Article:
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Muscle metabolism in relation to genotypic and environmental influences on consumer defined quality of red meat

Pethick, D.W.ORCID: 0000-0002-3255-7677, Fergusson, D.M., Gardner, G.E.ORCID: 0000-0001-7499-9986, Hocquette, J.F., Thompson, J.M. and Warner, R. (2005) Muscle metabolism in relation to genotypic and environmental influences on consumer defined quality of red meat. In: Hocquette, J.F. and Gigli, S., (eds.) Indicators of milk and beef quality. Wageningen Academic Publishers, Wageningen, Netherlands, pp. 95-110.

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This paper discusses the management of consumer defined beef palatability using a carcass grading scheme which utilizes the concept of total quality management. The scheme called Meat Standards Australia (MSA) has identified the Critical Control Points (CCPs) from the production, pre-slaughter, processing and value adding sectors of the beef supply chain and quantified their relative importance using large-scale consumer testing. These CCPs have been used to manage beef palatability in two ways. Firstly, CCPs from the pie-slaughter and processing sectors have been used as mandatory criteria for carcasses to be graded. Secondly, other CCPs from the production and processing sectors have been incorporated into a model to predict palatability for individual muscles. The CCPs from the production (breed, ossification and implants of hormonal growth promotants), pre-slaughter and processing (pH/temperature window, alterative carcass suspension, marbling and ageing) sectors are reviewed. The paper then discusses the interacting roles of nutrition and genotype as determinants of muscle energy pattern with respect to glycogen and fat metabolism. In particular the roles of fibre type and/or pattern of muscle energy metabolism is discussed in relation to the high ultimate p11 syndrome (dark cutting beef), the rate of post mortem glycolysis and the response to electrical stimulation. Finally the development of intramuscular fat is discussed in terms of growth and development, biochemical regulation and nutritional modification.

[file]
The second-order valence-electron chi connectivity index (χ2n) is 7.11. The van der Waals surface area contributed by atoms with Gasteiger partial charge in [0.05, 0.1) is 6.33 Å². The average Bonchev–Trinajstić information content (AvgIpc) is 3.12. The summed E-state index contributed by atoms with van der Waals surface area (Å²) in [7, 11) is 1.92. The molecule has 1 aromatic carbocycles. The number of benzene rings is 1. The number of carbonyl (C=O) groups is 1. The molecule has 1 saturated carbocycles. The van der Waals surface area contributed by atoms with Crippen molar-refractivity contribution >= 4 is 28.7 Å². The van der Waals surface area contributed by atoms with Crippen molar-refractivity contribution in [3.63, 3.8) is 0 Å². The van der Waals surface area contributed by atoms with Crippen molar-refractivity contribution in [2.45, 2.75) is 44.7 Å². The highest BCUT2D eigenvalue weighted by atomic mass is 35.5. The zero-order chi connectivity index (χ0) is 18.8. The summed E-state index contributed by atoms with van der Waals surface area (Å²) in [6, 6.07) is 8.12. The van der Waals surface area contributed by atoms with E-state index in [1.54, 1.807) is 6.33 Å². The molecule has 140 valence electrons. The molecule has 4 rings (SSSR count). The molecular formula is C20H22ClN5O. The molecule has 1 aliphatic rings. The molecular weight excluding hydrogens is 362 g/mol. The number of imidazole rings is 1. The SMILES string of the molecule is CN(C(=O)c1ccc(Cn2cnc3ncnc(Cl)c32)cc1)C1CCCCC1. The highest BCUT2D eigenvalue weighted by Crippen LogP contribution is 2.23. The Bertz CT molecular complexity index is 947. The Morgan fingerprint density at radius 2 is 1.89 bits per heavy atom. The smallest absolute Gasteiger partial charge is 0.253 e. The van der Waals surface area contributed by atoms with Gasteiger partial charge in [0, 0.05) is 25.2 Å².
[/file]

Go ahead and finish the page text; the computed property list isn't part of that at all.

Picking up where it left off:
Item Type: Book Chapter
Murdoch Affiliation(s): School of Veterinary and Biomedical Sciences
Publisher: Wageningen Academic Publishers
Copyright: © Wageningen Academic Publishers 2005
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